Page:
Wrong Message

Recent research suggests a surprising gap between what B2B brands communicate to customers and what customers really want to hear. In an article published in McKinsey Quarterly, the market research firm delivers what may be shocking news to some: customers do not care as much about low prices or a commitment to sustainability.

What they do care about is keeping an open and honest dialogue, knowing your people from the C-suite down to your customer service reps, and being kept up-to-date consistently with relevant business information.

The research surveyed marketing materials released by the top 90 brands from six market sectors. Then they asked B2B customers—704 global executives—how they would rate the brand strength of their primary and secondary suppliers.

It would be one thing to say that they found conflicting reports—but the results were staggering. Of the nine most popular messaging themes communicated by B2B brands in their marketing materials, only two had a positive impact on brand strength. One had a negative impact. Of the five most important themes to customers, three were never communicated at all, and one was communicated just 4% of the time.

Results like these should frighten B2B brands. Of the millions of dollars they spend on marketing—from agency fees to production costs to media expenses—it appears no one stopped to ask their customers, “Hey, is this working? Are you OK with this? Are the things we communicate resonating?” Questions like these, the study says, are the most important of all. Customers said a supplier who communicates this way, with an open and honest dialogue, gets their purchasing dollars most all of the time.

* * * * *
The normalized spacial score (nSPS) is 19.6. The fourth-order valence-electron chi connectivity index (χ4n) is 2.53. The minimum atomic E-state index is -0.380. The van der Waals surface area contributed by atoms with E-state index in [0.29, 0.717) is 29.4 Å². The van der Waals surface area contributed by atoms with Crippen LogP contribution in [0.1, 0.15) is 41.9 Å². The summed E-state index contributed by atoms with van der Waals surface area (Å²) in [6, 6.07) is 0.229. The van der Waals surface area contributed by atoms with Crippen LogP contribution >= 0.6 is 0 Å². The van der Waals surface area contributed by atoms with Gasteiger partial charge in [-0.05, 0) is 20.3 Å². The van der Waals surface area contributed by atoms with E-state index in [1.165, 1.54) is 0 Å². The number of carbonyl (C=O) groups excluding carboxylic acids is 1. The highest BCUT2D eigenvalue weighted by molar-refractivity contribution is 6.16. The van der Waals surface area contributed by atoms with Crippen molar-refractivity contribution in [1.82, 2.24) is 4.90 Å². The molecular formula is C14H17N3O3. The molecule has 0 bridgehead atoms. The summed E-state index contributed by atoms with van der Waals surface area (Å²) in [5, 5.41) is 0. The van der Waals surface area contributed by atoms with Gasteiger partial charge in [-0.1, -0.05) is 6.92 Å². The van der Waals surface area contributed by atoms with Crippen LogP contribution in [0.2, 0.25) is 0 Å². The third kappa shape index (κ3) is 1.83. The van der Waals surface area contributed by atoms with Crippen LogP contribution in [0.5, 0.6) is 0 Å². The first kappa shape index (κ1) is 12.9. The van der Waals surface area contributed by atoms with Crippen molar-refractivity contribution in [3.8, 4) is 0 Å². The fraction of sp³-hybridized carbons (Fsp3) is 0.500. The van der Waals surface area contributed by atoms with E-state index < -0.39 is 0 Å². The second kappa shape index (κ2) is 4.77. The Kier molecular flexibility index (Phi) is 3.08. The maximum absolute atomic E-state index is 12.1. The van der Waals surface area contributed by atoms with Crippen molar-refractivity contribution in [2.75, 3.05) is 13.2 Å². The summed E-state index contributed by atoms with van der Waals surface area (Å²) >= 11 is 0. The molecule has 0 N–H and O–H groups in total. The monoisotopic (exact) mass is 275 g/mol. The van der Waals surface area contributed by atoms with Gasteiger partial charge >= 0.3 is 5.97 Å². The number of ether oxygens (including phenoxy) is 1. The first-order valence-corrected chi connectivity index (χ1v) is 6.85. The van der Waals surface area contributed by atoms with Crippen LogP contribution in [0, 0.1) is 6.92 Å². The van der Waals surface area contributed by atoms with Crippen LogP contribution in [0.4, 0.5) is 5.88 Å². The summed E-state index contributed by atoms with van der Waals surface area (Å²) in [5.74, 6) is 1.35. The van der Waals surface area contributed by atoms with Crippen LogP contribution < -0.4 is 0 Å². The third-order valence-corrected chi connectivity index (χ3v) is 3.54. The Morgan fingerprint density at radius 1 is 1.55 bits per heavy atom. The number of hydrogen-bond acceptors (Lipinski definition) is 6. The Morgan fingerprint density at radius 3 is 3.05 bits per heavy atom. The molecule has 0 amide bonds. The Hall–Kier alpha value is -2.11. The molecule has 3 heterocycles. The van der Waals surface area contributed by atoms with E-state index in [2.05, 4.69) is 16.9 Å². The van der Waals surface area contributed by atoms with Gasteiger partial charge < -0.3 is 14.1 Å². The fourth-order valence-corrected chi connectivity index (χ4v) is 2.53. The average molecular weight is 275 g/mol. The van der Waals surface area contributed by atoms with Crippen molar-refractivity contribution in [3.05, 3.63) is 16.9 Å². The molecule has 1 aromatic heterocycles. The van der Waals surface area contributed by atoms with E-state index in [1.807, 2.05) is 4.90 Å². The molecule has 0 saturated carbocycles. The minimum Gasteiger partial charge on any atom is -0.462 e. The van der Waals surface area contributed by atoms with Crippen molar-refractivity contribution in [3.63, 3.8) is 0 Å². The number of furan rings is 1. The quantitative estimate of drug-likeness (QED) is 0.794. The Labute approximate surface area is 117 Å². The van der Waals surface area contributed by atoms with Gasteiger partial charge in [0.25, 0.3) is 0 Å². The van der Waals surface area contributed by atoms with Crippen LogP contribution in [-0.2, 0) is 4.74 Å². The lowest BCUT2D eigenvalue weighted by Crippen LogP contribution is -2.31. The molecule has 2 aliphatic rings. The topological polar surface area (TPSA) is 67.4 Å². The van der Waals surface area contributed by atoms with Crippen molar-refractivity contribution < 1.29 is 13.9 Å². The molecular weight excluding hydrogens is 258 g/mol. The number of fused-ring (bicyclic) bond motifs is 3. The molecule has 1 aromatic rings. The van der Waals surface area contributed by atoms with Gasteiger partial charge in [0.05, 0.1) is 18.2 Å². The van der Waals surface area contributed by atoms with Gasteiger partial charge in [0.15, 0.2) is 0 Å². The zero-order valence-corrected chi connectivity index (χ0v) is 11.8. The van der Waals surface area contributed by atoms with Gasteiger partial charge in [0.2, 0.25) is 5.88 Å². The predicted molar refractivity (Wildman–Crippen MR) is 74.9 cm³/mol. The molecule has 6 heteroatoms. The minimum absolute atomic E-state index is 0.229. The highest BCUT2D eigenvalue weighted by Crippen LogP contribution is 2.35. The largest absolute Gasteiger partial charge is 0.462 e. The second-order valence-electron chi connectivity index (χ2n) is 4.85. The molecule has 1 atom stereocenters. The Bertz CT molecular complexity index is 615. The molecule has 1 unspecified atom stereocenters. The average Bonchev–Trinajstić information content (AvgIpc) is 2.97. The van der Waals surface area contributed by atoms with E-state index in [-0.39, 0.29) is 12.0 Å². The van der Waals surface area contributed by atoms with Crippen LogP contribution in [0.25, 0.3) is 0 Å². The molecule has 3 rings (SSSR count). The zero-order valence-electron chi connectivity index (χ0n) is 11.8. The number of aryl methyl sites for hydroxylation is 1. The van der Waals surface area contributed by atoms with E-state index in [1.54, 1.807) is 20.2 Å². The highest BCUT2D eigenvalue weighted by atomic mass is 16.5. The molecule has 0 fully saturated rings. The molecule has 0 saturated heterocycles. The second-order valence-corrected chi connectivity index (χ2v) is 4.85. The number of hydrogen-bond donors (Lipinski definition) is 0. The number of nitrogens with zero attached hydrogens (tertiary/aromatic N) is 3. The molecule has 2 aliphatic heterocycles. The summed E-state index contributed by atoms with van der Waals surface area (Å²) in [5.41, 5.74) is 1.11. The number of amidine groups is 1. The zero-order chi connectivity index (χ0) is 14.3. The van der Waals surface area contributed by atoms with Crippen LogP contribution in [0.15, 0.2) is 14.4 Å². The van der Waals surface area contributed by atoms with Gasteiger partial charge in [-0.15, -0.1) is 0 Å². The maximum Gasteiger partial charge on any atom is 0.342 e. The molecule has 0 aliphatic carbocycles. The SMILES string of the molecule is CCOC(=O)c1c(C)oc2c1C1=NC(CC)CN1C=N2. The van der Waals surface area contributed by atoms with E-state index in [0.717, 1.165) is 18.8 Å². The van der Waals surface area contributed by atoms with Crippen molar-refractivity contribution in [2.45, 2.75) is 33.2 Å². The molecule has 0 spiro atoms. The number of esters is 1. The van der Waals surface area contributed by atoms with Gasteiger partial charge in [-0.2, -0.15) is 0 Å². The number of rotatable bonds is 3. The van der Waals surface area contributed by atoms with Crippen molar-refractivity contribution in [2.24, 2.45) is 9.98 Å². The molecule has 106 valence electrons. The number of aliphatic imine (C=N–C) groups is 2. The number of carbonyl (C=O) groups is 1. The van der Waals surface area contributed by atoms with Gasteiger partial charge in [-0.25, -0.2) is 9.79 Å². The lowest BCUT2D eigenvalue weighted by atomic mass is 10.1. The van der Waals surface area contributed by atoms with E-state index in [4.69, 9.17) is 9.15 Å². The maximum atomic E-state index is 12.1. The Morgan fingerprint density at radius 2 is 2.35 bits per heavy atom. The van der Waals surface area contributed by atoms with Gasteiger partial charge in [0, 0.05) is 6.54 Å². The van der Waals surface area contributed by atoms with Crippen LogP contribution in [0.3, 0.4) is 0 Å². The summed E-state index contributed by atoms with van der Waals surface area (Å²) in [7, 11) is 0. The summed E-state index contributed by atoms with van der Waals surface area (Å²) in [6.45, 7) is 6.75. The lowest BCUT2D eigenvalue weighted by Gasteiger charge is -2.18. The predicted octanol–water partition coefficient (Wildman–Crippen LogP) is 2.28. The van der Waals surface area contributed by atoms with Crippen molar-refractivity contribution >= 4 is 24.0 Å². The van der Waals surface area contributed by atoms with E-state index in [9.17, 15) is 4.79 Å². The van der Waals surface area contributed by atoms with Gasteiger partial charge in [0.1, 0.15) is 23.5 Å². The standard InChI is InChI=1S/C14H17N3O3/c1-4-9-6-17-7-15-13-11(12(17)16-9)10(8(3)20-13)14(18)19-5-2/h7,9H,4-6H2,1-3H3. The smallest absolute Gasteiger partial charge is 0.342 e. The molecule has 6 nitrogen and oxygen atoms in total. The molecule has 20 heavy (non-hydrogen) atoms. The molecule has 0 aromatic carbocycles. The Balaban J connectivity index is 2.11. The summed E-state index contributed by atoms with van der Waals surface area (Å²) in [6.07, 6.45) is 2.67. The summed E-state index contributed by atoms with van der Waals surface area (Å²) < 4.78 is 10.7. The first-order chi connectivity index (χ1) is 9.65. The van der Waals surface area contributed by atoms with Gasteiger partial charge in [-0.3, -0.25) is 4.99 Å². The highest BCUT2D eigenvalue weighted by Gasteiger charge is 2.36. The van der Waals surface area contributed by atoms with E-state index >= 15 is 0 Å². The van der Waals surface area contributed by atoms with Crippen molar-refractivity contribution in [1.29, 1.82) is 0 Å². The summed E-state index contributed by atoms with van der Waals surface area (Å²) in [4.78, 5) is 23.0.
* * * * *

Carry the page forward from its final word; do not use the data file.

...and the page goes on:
So, what’s the best way to create the kind of dialogue that fosters connections like this? It’s simply a matter of keeping customers up-to-date on the happenings within your company and the industry, strengthening your customer service connections, creating a strong internal branding process and system so all of your employees are talking the talk, knowing what your talk is by having a strong brand position, purpose and voice, and ensuring your C-suite is a visible force in the marketplace.

When you put this all together, you get something called “high-touch” marketing. This type of marketing is not your typical campaigning. It doesn’t need to rely solely on expensive media buys or PR-spun press releases. It’s a type of campaigning that focuses on branding inward first (internally to your employees), then outward (to your customers), improving the company holistically, and communicating brand vision, business intelligence and passion. This approach leads to the most effective type of marketing there is—word-of-mouth.

As we discussed in our last article, B2B customers consider an emotional connection much more than B2C customers when making purchasing decisions. And above all, the connection that matters most, this research confirms, is one of an open and honest dialogue.


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